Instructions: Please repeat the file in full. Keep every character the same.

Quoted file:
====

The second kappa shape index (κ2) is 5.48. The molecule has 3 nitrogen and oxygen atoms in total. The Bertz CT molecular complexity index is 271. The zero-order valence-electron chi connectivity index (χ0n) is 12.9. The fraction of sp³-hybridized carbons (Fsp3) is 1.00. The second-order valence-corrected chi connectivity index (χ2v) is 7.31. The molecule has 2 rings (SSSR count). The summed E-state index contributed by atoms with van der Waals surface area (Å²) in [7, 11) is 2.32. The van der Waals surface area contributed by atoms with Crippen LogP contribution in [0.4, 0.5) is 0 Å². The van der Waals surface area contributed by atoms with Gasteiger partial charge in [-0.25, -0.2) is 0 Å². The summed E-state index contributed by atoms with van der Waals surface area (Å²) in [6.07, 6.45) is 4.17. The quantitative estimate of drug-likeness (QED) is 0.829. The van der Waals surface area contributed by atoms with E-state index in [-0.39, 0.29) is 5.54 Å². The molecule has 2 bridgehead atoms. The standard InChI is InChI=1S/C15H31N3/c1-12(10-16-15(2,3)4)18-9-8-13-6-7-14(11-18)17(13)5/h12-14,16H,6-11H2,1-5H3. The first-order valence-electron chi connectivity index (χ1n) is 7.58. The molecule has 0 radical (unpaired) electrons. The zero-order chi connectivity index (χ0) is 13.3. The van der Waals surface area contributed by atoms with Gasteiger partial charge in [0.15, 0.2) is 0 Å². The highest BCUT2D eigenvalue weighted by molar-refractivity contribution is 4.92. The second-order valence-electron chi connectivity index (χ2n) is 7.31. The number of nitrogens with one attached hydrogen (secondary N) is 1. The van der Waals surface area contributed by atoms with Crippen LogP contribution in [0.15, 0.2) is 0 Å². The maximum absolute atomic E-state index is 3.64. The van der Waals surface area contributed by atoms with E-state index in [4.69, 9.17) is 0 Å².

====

The second kappa shape index (κ2) is 5.48. The molecule has 3 nitrogen and oxygen atoms in total. The Bertz CT molecular complexity index is 271. The zero-order valence-electron chi connectivity index (χ0n) is 12.9. The fraction of sp³-hybridized carbons (Fsp3) is 1.00. The second-order valence-corrected chi connectivity index (χ2v) is 7.31. The molecule has 2 rings (SSSR count). The summed E-state index contributed by atoms with van der Waals surface area (Å²) in [7, 11) is 2.32. The van der Waals surface area contributed by atoms with Crippen LogP contribution in [0.4, 0.5) is 0 Å². The van der Waals surface area contributed by atoms with Gasteiger partial charge in [-0.25, -0.2) is 0 Å². The summed E-state index contributed by atoms with van der Waals surface area (Å²) in [6.07, 6.45) is 4.17. The quantitative estimate of drug-likeness (QED) is 0.829. The van der Waals surface area contributed by atoms with E-state index in [-0.39, 0.29) is 5.54 Å². The molecule has 2 bridgehead atoms. The standard InChI is InChI=1S/C15H31N3/c1-12(10-16-15(2,3)4)18-9-8-13-6-7-14(11-18)17(13)5/h12-14,16H,6-11H2,1-5H3. The first-order valence-electron chi connectivity index (χ1n) is 7.58. The molecule has 0 radical (unpaired) electrons. The zero-order chi connectivity index (χ0) is 13.3. The van der Waals surface area contributed by atoms with Gasteiger partial charge in [0.15, 0.2) is 0 Å². The highest BCUT2D eigenvalue weighted by molar-refractivity contribution is 4.92. The second-order valence-electron chi connectivity index (χ2n) is 7.31. The number of nitrogens with one attached hydrogen (secondary N) is 1. The van der Waals surface area contributed by atoms with Crippen LogP contribution in [0.15, 0.2) is 0 Å². The maximum absolute atomic E-state index is 3.64. The van der Waals surface area contributed by atoms with E-state index in [4.69, 9.17) is 0 Å².